• Resume
  • Cover letter
  • List of references and recommendation letters
  • A drafted follow-up contact email (“Hello XYZ, It was so great to speak with you at ALA…)
  • ePortfolio (you do have an eportfolio right?)
  • Professional website
  • LinkedIn profile
  • Twitter Account (including your avatar and bio)

It also might be the time to scrub your Facebook or other social media sites of anything that might raise eyebrows to a potential employer or peer — the former will almost certainly check and it is best to know how you appear to the outside world.

Start the conversation early

Twitter is a powerful tool before and during conferences. Follow #ala12, @alaannual and of course @hacklibschool for all the latest updates (if you don’t have a Twitter account you should strongly consider getting one but you can also access in any web browser). Also, never underestimate a conference buddy! Post in your school’s Facebook group or ListServe, and talk about attending in class to find out who else might be going. You shouldn’t only spend time with those you know but it helps to walk into a room with one familiar face, for information sharing and you can also divide and conquer conflicting sessions.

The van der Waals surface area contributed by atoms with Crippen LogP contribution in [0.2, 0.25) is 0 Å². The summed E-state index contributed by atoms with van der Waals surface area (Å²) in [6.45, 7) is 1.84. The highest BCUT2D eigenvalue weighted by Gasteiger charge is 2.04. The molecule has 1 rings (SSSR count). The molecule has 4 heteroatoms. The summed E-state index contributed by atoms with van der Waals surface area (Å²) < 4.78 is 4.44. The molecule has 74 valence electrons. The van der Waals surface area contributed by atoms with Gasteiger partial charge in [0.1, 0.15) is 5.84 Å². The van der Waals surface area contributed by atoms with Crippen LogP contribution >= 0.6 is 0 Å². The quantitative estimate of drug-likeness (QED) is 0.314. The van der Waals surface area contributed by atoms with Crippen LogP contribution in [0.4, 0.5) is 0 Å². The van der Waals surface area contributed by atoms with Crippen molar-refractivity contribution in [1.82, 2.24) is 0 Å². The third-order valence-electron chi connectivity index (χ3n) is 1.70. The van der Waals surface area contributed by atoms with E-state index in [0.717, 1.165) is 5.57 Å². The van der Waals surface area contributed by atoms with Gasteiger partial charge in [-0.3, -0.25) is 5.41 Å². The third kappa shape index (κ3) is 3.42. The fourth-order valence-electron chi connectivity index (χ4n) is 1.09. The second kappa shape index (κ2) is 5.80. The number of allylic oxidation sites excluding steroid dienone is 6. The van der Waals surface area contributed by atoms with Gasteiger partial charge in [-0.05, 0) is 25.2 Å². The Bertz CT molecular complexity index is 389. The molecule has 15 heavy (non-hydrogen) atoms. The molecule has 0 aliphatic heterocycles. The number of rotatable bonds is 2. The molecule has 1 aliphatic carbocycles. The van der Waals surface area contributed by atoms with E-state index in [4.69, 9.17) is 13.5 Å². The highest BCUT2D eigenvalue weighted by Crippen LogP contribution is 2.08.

While you are on LinkedIn updating your profile with your most recent experience, have you joined the ALA group? They sent out some great information this past week specifically for job seekers.Did you know you can get a “Librarian for Hire!” ribbon at the JobLIST Placement Center to put on your badge? And – shout out to Anaheim locals! – there are free resources if you are attending the conference or not. ALA also has its own resource of professional networking hacks for new librarians also for non-attendees and attendees alike. If you are going, make sure to get yourself ready to check out the exhibitors hall and the Networking Uncommons.

Keep calm with your carry on?

Finally, what will you pack and what will you pack it in? While a suit is likely overkill for a conference, you should be thinking about what you plan to wear. Will you depend on the likely conference bag giveaway or do you need to bring/buy a suitable conveyance for your stuff? Will you use a notebook, laptop, iPad, Phone etc for note taking? It is good to start thinking though these logistics so packing is a breeze and you have what you need when you arrive (don’t forget pens!).